Farne Islands reopen to visitors two years after bird flu outbreak devastates colony

Tom Johnston was lucky enough to be one of the first to visit the Farnes since reopening.

The Farne Islands off the coast of Northumberland has reopened to visitors two years after it was closed due to an outbreak of bird flu.

Wildlife enthusiasts will once again be able to get a closer look at the thousands of birds living on the internationally-important seabird colony.

It is thought 200,000 seabirds call the Isles their home, including puffins, terns, and kittiwakes.

Human visitors have been prevented from accessing the Farnes since 2022 when an outbreak of avian flu killed at least 6,000 birds. A further 3,650 are believed to have died last year.

Experts hope the declining number of deaths within the seabird colony means the birds have developed some kind of immunity to avian flu.

One of the first visitors to the Island told ITV Tyne Tees: "I feel pretty privileged. I'm back in Northumberland for the first time in about 15 years as I've lived in Bermuda for the last 30 odd years.

"To be here is special anyway but then to realise we're one of the first people to be on the island it's extra special."

While a family said: "We've never been before so we just wanted to see a few puffins. We've been blown away by how many there are and how close they are, it's incredible."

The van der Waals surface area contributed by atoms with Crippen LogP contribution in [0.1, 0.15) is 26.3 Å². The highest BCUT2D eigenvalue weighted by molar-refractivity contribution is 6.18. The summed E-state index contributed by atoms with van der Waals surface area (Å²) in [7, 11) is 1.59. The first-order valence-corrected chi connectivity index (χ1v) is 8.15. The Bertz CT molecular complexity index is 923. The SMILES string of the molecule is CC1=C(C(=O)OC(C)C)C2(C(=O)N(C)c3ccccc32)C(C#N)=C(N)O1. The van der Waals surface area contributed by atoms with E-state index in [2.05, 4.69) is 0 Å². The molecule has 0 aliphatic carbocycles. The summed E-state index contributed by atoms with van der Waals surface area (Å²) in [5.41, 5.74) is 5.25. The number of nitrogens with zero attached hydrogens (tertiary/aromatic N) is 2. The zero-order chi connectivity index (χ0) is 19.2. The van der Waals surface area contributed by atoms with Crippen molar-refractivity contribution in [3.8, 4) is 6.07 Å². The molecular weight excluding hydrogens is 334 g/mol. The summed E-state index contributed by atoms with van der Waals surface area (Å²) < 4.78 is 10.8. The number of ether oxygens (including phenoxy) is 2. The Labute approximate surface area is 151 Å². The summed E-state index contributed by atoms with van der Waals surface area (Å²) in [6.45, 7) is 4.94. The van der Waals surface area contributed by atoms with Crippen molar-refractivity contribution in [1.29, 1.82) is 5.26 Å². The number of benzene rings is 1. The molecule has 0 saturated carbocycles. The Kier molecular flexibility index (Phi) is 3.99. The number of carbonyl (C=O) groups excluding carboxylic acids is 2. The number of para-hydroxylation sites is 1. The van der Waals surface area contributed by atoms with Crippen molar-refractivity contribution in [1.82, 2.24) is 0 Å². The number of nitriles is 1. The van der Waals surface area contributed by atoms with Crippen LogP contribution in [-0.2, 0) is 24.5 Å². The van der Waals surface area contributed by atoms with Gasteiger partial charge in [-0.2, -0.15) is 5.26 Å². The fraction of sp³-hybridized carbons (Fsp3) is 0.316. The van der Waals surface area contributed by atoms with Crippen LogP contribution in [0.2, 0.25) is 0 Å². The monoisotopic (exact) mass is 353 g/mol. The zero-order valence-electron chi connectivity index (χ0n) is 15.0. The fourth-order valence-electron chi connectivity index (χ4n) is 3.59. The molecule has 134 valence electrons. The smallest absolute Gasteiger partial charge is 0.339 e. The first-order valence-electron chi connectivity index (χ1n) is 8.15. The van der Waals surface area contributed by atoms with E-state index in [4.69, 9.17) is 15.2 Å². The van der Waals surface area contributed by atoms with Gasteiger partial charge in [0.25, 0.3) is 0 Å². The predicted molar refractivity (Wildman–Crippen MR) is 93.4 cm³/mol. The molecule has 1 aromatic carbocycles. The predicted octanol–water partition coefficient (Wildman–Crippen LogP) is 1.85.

People were very excited to see the puffins again, with one couple saying: "It's exciting, it's very exciting it's been several years, we're just looking forward to coming to here, because we know this place is the nearest place we can see the special bird- the puffins."

The first visitors in two years landed on the Inner Farne today, after scheduled landings were cancelled yesterday due to poor weather. Credit: ITV Tyne Tees

Now, the first migrating seabirds are beginning to return to the islands to breed. They will depart once their chicks are fully fledged, at the end of the summer.

This season visitors will only be able to access the Inner Farne Island as the National Trust, which manages the Farnes, trials the reopening.

The National Trust team of rangers clear dead birds from Staple Island, one of the Outer Group of the Farne Islands in July 2022. Credit: PA

Sophia Jackson, area ranger said: “The last two years have been really tough, but we are keeping everything crossed that the birds are starting to build natural resilience to bird flu.

"We will continue to closely monitor the birds for signs of the disease over the coming weeks, in the hope that we can remain open for the whole season.

“But the health of our precious seabirds has to be our priority, so we do have a ‘closure plan’ that we’ll implement, should bird flu return.”

Trips to the Inner Farne Island were due to be up and running again on Monday 15 March but were unable to go ahead due to poor weather conditions.

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